What about Violetta? Having listened for the first time to Claudia Boyle in a concert last July in Castletown House, I was delighted to hear that she was going to play in La Traviata (this is actually not her first time with Lyric Opera) and I had quite high expectations. The program of that concert was very varied, ranging from opera arias, to Schubert’s songs, to musical. Accompanied by the piano, she was excellent in every single piece. I was smitten by her voice, her vocal control, her acting abilities and her grace. She also sang on that occasion the long recitative and aria “E’ strano, e’ strano” and she left a very good impression.
I was therefore a bit taken aback by the different impression I had watching her singing in the whole opera and with an orchestra last Saturday. She certainly possesses a complete control of her instrument and displays effortless high pitches and brilliant coloratura; but, I believe, she lacks the dramatic weight and darker colour required by this – agreed, impossibly demanding – role.
On the other hand, even one of her distinctive features, her acting ability, here seemed to play against her: possibly the result of directorial choices, her performance felt, overall, between the overacted and the perfunctory. She is a great singer, no shadow of a doubt about it. But, to me, she was not Violetta for most of the night. That said, she sang a convincing “Addio, del passato”, her evening highlight for me.
Quite committed, in the role of Alfredo, seemed tenor Alexander James Edward, with his alluring warm timbre. At least two voices stood out among the secondary roles: first of all the rich mezzo of Mihaela Lorendana Chirvase as Flora, and then the bass-baritone of Matthew Mannion as Marchese D’Obigny. Who stole the show was Charles Johnston as Giorgio Germont, his strong Verdi baritone perfectly fulfilling the role and leaving almost nothing to be desired.
The reliable RTE Concert Orchestra was smartly directed by Timothy Burke, like shown, for instance, in the quietly played, heartrending but treacherous “Amami Alfredo” bit. The prelude to the third act felt very delicate but fell slightly flat, as if the ever soft strings conveyed the sadness of the approaching death but lacked the remaining emotional undertones in the score: the sudden joy, the short, untimely resurgence of hope, its final, tragic vanishing.
With any flaw the production may have had, it was an overall good show and we should not forget that, if it wasn’t for Lyric Opera and the passionate commitment of Vivian Coates, Dublin audiences could not experience a traditional, local production of a mainstream opera like La Traviata, and we should therefore be grateful for that.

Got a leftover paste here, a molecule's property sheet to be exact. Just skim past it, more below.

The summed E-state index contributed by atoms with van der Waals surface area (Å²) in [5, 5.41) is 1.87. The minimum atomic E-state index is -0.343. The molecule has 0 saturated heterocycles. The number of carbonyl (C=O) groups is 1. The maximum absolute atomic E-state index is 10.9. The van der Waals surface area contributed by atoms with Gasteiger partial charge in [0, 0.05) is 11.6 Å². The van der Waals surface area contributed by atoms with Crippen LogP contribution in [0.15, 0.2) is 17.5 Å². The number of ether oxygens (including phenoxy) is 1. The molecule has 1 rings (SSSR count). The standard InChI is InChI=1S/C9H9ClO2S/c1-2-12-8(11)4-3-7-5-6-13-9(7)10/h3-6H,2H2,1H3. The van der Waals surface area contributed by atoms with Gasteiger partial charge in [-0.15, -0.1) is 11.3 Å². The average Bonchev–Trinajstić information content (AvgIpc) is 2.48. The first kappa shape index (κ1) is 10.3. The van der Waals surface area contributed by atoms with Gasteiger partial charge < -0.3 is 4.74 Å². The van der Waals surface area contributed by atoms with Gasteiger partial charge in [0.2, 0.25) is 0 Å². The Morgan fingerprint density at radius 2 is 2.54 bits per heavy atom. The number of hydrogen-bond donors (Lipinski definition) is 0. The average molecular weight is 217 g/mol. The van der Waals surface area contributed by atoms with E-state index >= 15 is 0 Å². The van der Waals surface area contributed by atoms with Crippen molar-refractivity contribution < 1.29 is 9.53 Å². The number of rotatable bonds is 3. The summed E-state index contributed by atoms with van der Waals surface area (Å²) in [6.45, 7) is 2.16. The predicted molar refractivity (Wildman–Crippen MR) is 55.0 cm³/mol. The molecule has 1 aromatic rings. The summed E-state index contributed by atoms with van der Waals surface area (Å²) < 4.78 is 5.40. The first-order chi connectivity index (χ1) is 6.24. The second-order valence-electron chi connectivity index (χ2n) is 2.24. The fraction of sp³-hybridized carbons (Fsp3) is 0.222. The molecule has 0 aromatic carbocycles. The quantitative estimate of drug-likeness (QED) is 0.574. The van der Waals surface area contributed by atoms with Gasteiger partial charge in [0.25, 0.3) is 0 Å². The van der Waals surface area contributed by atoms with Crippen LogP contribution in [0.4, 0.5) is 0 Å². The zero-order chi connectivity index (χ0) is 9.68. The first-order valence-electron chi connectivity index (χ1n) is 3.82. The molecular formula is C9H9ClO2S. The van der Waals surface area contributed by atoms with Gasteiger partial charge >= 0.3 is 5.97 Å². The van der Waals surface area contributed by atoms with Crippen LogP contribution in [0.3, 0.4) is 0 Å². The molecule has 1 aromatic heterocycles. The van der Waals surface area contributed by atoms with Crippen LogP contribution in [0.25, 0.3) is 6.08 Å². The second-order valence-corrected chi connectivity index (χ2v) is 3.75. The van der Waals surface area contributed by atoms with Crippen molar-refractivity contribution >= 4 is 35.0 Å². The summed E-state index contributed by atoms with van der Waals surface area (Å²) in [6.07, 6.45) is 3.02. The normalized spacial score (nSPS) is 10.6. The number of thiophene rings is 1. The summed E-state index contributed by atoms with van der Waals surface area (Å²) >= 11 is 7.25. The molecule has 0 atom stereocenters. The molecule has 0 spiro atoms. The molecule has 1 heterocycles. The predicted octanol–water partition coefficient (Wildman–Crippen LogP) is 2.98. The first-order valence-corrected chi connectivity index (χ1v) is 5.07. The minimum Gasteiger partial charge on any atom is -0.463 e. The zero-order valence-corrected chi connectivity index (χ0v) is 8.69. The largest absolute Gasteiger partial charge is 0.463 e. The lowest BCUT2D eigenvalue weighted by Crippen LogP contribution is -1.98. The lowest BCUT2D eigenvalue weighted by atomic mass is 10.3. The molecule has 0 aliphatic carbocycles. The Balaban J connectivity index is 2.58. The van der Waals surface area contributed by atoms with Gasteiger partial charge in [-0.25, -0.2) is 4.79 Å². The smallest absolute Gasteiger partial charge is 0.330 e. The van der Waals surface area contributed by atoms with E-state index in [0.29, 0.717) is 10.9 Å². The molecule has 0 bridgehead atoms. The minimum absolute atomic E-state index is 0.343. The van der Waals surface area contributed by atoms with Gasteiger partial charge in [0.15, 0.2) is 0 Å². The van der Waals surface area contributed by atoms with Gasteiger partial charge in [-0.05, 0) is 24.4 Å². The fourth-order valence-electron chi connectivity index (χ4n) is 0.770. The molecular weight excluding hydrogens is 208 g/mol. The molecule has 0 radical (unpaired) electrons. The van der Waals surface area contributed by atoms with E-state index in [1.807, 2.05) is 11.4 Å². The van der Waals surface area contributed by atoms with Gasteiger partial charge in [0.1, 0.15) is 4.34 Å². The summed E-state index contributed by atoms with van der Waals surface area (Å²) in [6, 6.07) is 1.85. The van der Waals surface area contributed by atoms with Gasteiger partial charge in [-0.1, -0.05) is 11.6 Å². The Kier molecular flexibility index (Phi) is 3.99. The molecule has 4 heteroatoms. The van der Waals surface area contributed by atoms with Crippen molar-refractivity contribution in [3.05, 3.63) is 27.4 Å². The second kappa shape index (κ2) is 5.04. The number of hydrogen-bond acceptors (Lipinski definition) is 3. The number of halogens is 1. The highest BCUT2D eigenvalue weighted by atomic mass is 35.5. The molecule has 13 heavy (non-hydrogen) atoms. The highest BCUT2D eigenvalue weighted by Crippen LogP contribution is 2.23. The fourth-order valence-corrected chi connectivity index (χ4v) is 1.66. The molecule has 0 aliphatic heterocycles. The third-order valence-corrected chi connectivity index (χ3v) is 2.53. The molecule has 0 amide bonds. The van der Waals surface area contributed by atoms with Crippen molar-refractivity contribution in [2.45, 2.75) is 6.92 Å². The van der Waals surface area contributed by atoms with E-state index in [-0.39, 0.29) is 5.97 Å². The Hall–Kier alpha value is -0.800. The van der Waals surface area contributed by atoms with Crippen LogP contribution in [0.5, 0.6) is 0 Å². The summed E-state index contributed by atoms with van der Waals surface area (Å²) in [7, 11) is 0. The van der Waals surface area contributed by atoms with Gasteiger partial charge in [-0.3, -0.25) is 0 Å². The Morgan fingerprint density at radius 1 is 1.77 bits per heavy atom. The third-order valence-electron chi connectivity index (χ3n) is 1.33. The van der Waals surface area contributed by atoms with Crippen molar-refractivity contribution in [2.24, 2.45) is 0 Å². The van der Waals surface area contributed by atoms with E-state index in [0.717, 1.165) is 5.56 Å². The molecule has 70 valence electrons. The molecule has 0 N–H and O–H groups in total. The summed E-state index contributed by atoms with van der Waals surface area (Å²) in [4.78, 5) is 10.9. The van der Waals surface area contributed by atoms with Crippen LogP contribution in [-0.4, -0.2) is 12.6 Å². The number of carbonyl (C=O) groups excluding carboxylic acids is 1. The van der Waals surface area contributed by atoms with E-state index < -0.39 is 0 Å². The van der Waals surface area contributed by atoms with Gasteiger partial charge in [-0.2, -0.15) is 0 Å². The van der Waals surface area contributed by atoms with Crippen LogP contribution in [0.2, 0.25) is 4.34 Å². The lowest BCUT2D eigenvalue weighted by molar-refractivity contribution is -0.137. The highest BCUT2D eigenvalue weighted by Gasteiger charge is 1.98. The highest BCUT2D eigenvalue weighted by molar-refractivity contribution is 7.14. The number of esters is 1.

Extract of my review published on Bachtrack on 25/10/17.
As well as fully staging each year three rare or forgotten works at the National Opera House, Wexford Festival Opera also has a series called “ShortWorks”, matinée shows held at the Clayton Whites Hotel that include either rare one act operas or shortened versions of standard length, mainstream operas. Even in a festival like Wexford’s, you cannot resist the attraction of a beloved opera that you know by heart. These shows have generally only piano accompaniment. Surtitles are provided, but don’t sit at the far sides of the room or you won’t be able to see them! Continue reading on Bachtrack.
Extract of my review published on Bachtrack on 23/10/17.
Franco Alfano’s name is inextricably linked to that of Puccini, as he’s mostly remembered for completing the unfinished score of Turandot, and has overshadowed his own operas. Composed in 1903, Risurrezione was first performed in November 1904, nine months after the première of Madama Butterfly. The subject is taken from the last of Tolstoy’s novels by the same title (“Resurrection”) and is loosely adapted in the libretto, which skims most of the moral tribulations of the protagonist Prince Dimitri to focus on the more classic, personal drama of the seduced-and-abandoned ingénue. So far so Madama Butterfly. Continue reading on Backtrack.
As much as Festivals like Wexford’s have accustomed us to forgotten operatic works, an Irish opera with a libretto in Irish was something practically unheard of. Eithne, composed in 1909 by Robert O’Dwyer on libretto by Tomás Ó Ceallaigh, is the first opera written in Irish, and was born as part of the Irish language revival between late 19th century and early 20th century. The score went lost for more than one hundred years, and finally rediscovered in 2012. Opera Theatre Company, with a great research input by baritone Gavan Ring, brought back to life this work on the 14th of October at the National Concert Hall.